In the DTC’s report, an interesting mention was made of Ireland’s Universal Health Insurance Plan which could be quite relevant. The DTC cautioned that lack of detail on costing and health service benefits could see the NHI fail, similarly to Ireland’s 2011 White Paper on Universal Health Insurance which also lacked this particularity. The Irish Government, according to the DTC, subsequently abandoned this in 2015 after a study indicated that it was unaffordable. However, since the DTC report, Ireland has taken an interesting approach.
A parliamentary select committee was established in 2016 with representatives from all political parties (the Oireachtas Committee on the Future of Healthcare) aiming to achieve cross‐party consensus on healthcare reform and fulfilling universal health coverage. The Committee worked with international health policy specialists to address various aspects such as funding and integrated care and their report (the Sláintecare plan), concluded in May 2017, provides a 10‐year health reform plan.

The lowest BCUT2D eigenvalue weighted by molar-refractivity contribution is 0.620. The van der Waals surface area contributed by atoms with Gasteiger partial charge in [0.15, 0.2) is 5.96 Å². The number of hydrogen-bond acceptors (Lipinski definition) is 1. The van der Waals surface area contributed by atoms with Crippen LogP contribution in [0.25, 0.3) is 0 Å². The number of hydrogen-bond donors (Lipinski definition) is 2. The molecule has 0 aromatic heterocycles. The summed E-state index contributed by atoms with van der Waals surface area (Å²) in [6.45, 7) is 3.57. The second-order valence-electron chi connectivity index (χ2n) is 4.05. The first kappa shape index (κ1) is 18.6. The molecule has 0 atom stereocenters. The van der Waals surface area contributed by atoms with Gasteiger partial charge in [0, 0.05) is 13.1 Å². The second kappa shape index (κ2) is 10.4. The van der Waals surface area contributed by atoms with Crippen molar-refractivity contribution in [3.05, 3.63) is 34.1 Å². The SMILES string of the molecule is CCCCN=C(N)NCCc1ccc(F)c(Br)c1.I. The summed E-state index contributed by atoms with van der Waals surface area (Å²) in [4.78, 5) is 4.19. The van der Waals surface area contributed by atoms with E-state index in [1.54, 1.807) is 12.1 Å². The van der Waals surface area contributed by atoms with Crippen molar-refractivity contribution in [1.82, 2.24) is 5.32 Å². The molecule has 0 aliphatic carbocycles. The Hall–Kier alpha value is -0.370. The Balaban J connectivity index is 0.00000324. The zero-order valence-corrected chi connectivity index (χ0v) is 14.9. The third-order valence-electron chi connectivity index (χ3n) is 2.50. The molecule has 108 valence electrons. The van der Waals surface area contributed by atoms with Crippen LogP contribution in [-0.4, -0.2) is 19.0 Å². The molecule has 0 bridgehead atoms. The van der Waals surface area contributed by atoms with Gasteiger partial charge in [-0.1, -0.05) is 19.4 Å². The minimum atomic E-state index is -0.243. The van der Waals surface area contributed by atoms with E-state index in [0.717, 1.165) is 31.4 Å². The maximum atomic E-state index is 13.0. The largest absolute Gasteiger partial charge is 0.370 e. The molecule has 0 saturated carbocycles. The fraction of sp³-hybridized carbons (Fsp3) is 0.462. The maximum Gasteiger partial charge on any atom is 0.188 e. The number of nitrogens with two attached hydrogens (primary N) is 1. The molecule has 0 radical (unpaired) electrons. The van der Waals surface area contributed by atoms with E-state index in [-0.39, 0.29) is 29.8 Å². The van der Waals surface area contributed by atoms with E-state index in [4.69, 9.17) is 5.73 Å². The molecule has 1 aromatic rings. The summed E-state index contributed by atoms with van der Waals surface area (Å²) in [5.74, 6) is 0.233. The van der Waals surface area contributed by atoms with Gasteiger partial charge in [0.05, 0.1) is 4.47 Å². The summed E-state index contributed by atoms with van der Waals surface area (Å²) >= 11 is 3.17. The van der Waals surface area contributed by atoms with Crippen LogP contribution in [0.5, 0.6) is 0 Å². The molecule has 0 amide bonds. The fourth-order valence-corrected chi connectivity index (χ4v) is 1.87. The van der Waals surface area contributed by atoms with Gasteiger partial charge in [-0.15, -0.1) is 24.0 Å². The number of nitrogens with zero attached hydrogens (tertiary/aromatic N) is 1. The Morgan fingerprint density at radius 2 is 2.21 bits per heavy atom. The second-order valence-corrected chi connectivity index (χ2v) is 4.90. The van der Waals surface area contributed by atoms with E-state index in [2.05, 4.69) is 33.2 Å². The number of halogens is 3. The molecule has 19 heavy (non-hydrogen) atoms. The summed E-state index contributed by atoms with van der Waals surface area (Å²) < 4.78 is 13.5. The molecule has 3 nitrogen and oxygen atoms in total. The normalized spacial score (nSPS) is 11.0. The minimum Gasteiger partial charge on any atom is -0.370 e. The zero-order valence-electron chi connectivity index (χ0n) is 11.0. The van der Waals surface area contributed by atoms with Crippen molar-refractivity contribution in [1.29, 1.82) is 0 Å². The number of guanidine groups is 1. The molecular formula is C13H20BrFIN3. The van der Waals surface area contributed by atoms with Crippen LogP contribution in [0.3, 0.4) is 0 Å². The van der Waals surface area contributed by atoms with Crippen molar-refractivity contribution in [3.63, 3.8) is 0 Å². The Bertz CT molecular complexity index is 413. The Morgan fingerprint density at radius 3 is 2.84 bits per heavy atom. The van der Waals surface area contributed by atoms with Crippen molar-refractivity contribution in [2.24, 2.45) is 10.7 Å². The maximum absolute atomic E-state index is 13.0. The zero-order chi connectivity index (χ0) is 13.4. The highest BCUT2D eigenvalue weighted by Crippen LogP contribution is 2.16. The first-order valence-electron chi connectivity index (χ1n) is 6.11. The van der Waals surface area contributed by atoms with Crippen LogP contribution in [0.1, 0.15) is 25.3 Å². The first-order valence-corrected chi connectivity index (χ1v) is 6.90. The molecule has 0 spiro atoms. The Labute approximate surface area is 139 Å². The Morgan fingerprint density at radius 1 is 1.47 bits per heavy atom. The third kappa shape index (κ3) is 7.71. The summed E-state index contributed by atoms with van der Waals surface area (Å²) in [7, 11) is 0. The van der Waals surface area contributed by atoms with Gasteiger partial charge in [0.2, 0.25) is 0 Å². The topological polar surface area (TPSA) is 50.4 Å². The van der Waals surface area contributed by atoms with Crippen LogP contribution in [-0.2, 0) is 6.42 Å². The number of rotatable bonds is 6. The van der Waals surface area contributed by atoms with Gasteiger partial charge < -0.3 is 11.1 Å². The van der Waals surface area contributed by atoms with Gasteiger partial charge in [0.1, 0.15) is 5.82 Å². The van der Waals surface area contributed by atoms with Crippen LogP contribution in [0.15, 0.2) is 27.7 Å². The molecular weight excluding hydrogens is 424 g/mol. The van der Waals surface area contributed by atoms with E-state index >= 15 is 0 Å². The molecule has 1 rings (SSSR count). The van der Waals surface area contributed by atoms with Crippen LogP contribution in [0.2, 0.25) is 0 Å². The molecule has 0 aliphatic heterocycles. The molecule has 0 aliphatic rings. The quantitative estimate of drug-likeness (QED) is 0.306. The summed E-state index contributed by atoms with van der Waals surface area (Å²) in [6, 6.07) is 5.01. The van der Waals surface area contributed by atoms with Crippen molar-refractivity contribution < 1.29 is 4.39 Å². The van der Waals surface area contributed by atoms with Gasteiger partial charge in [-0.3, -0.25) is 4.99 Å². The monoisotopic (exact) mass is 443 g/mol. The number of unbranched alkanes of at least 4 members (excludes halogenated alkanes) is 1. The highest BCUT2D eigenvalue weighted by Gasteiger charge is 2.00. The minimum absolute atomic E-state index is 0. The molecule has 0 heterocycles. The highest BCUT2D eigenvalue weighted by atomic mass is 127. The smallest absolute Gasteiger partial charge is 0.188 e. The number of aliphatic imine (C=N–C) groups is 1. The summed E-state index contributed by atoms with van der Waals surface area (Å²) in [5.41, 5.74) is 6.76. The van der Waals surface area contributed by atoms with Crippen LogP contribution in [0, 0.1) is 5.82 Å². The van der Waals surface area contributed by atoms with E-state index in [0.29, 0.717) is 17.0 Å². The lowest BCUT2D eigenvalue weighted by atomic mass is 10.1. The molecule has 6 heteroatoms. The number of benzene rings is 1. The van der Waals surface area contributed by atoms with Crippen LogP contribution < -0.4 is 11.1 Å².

The vision of free of charge quality healthcare in South Africa is a vision aligned to the Constitution in so far as the right to access healthcare services is concerned. The reality, however, is that by solely focusing on NHI, which appears to be economically unfeasible, we lose sight of the fact that a solution is desperately needed. It might be time to follow the Irish example, as the future of health reform should not hinge only on the feasibility of the NHI.
*In Part I and III, health initiatives undertaken in the NHI pilot phase and proposed NHI governance concerns will be analysed respectively.
Christine Botha is Legal Officer, Centre for Constitutional Rights.